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Posts tagged Mornington Island

Fires Southwest of Mornington Island, Australia

17.1S 138.5E

April 24th, 2013 Category: Fires

Australia – April 24th, 2013

Fires can be seen near the coast of the Gulf of Carpinteria, southwest of Mornington Island, in Queensland, Australia, near the border with the Northern Territory. Most of the fires are located in a cluster in the lower left quadrant of the image.

Wave Clouds by Mornington Island, Australia

16.5S 139.4E

August 16th, 2012 Category: Clouds

Australia – August 16th, 2012

The atmospheric internal waves that form wave clouds are created as stable air flows over a raised land feature. In this image, the raised land feature is Mornington Island, in the Gulf of Carpentaria, Australia. As an air mass travels through the wave, it undergoes repeated uplift and descent. If there is enough moisture in the atmosphere, clouds will form at the cooled crests of these waves. In the descending part of the wave, those clouds will evaporate due to adiabatic heating, leading to the characteristic clouded and clear bands.

Sediments and Phytoplankton in Gulf of Carpentaria, Australia – June 15th, 2012

16.5S 139.4E

June 15th, 2012 Category: Phytoplankton, Sediments

Australia - June 7th, 2012

The Gulf of Carpentaria is a large, shallow sea enclosed on three sides by northern Australia and bounded on the north by the Arafura Sea (the body of water that lies between Australia and New Guinea). This image focuses on the lower reaches of the gulf, by Queensland. Sediments can be seen along the shoreline, particularly south and southwest of Mornington Island, the largest of the islands in the Wellesley Islands group. Around the sediments and further out into the gulf, phytoplankton can be observed as well, probably fed by nutrients in the coastal runoff.

Gulf Country at Beginning of Dry Season, Australia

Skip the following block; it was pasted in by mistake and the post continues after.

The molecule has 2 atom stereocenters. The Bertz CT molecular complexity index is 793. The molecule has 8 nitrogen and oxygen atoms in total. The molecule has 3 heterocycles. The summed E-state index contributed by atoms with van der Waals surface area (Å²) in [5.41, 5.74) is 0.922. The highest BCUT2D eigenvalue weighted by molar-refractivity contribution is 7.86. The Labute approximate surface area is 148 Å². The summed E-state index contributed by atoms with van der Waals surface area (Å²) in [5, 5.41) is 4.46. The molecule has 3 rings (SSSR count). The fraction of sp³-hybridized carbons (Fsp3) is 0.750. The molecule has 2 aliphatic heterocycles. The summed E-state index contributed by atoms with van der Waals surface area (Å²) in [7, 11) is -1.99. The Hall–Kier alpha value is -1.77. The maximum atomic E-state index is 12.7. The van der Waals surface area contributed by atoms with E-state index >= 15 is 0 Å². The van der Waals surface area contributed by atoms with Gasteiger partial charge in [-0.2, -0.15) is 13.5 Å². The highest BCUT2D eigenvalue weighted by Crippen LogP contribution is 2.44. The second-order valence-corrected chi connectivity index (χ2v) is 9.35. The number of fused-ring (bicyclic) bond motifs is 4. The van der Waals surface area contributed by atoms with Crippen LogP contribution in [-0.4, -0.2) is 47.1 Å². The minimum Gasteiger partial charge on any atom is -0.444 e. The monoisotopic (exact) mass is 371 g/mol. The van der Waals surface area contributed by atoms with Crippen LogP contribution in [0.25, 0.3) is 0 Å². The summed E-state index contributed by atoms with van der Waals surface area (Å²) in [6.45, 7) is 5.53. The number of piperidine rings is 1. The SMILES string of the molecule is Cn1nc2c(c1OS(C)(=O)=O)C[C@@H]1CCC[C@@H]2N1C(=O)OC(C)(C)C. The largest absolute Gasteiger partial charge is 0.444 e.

17.3S 139.5E

April 10th, 2012 Category: Sediments

Australia - April 9th, 2012

Several rivers can be seen by the shores of the Gulf of Carpentaria, in Australia. However, sediments can only be observed along the portion of the coast belonging to the Shire of Burke, south of Mornington Island. The land bordering the Gulf is generally flat and low-lying. The area to the south is known as the Gulf Country. This image was captured at the beginning of the region’s dry season, which lasts from about April until November and is characterized by very dry southeast to east winds, generated by migratory winter high pressure systems to the south.

Sun Glint by Shores of Gulf of Carpentaria, Australia

March 7th, 2012 Category: Rivers

Australia - December 30th, 2011

The waters of the Gulf of Carpentaria, by the Gulf Country region of the Australia state of Queensland, appear whitish in color due to sun glint. The glint is particularly strong in the series of bays by the coast, which appear bright silver in color. Stretching downward from the bays to the lower edge of the image is the Flinders River, also silver from glint.

Visible in the gulf in the left half of the image is Mornington Island, the northernmost and largest of 22 islands that form the Wellesley Islands group. The island is part of the Gulf Country Region. Its general topography is flat with the maximum elevation of 500 feet (150 metres). The island is fringed by mangrove forests and contains 10 estuaries.